When we sanitize history, it lets us off the hook. Stephanie J. Gates
As I sat in the theater glued to my seat watching Selma, I was visually reminded of the strength and tenacity of Black people. The words of Amelia Boynton resonated with me when she reassured a reluctant Coretta Scott-King that she was ready to meet with Malcolm X in her husband’s absence because the blood of her ancestors flowing through her body has prepared her for this day. It is a quiet yet powerful scene that reminds me of the greatness of Black people.
Years ago, watching the mistreatment of Black people in films bothered me. I’d be so angry after watching the gross injustice and indignities African Americans were subjected to because of racist policy and practices in America. But I stopped focusing on what was done to us, and started focusing on what we did in response. I am in awe of the likes of Amelia Boynton, Jimmie Lee Jackson and other unsung heroes of the civil rights movement. And that is one of the reasons I love Selma. It is not a water-down, sugar-coated white-washing of history. It is a docudrama based on actual events. And while some may level charges of inaccuracy, I argue that even historical facts are subject to interpretation. Ava DuVernay made the civil rights movement come alive for me just as it did when I was a child.
As a teenager, every year during Black History Month, I would sit mesmerized in front of the TV watching the Eyes on the Prize documentary series. I wish that I had been born sooner so that I could have been a participant. Though I love African-American history, I have a special place in my heart for the civil rights movement because it seemed like a magical period in American history. Those documentaries brought the movement into my living room. Those documentaries changed my life. I wanted to learn more, and do more. When I became a teacher, the series along with other films became staples in my classroom. When one of my students would ask why we were learning Black history and it wasn’t February, I would simply remind them that they were Black 365 days out of the year and 366 during Leap Year.
Even though there were no lunch counters or buses to integrate when I was growing up, I understood the very realness of racism. When my family moved from the segregated Westside to the integrated Southside, we faced challenges of around issues of race. There were White kids on the block and though we all played together outside, we did not visit each other's homes nor did my niece and I venture beyond the via dock at 111th and Cottage. Pullman was a White working class neighborhood and we were not welcomed there. And though we lived in an integrated neighborhood, our schools were still segregated.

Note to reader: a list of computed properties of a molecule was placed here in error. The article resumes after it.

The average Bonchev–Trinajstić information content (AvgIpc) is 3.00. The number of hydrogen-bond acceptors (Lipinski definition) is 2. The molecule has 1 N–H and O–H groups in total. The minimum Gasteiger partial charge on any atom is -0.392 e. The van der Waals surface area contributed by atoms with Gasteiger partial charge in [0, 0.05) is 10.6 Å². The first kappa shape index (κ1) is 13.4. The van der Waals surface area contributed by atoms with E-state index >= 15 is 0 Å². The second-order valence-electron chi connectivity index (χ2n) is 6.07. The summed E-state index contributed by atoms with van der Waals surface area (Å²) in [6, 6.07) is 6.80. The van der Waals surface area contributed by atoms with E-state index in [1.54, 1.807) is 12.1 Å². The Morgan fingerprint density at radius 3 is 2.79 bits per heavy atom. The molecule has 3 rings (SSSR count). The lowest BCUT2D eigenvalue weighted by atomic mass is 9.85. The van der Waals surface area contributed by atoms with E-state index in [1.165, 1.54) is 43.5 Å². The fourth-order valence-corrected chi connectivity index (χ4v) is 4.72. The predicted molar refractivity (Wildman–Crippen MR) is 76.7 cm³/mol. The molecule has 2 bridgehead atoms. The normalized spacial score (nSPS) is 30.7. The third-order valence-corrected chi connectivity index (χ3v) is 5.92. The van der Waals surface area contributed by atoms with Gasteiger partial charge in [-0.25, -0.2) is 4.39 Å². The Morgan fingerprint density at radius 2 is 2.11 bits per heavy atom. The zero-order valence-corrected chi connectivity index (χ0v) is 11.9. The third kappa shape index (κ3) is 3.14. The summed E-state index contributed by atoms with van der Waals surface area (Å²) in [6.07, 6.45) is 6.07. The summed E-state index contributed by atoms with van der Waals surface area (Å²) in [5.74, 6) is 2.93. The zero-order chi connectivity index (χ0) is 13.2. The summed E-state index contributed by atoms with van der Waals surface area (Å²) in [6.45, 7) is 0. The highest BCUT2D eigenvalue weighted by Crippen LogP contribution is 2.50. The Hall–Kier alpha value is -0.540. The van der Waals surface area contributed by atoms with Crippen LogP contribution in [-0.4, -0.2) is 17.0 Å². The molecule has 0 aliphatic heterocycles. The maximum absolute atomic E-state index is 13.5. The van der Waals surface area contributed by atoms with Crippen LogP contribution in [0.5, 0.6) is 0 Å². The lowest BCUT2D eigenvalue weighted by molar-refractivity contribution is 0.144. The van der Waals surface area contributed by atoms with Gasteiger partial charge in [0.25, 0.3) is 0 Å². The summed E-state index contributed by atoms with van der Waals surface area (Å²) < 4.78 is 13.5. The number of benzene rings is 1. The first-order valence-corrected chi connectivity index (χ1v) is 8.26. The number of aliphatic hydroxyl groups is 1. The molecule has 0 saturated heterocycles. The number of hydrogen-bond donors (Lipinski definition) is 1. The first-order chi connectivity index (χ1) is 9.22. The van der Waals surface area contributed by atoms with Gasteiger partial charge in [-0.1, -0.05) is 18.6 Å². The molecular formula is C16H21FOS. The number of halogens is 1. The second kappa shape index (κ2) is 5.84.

My segregated existence and love for civil rights collided in college. It was my first integrated experience, and two things stand out: one of my professors said that MLK was a womanizer, and White people, especially men) thought they knew everything. Whenever I said anything thing that was different from their way of thinking, they simply talked over me until I stopped talking. Learning of King’s infidelities made room for his humanity, and I found my voice again as I learned about our history. My class on the civil rights movement was an eye-opening experience. My fantasy idea of the civil rights movement was far removed from the truth. It was not this joyous Kumbaya movement where everyone got along. There were tensions, disputes, jockeying for power and plenty of politicking going around. And once I got over the initial shock that my heroes were human, it made my history that much richer.
So as I watched Selma I was reminded of the realness of the people who participated in protests and demonstrations. As I watched Selma I was reminded of what is going on in America today. As I watched Selma, I saw ordinary, everyday people doing extraordinary things. I saw myself in them. When we sanitize history, we strip our heroes of their humanity. We turn them into God-like beings that let us mere mortals off the hook. We don't think that we can live up to the legacy that was left us. But not only do we have to live up to it, we owe it to those who paved the way for us. If they could do it, we can, too. We can learn from Selma how to continue and hopefully, finish the work the civil rights workers started. We should feel the that the blood that pumped through them then, pumping through us now.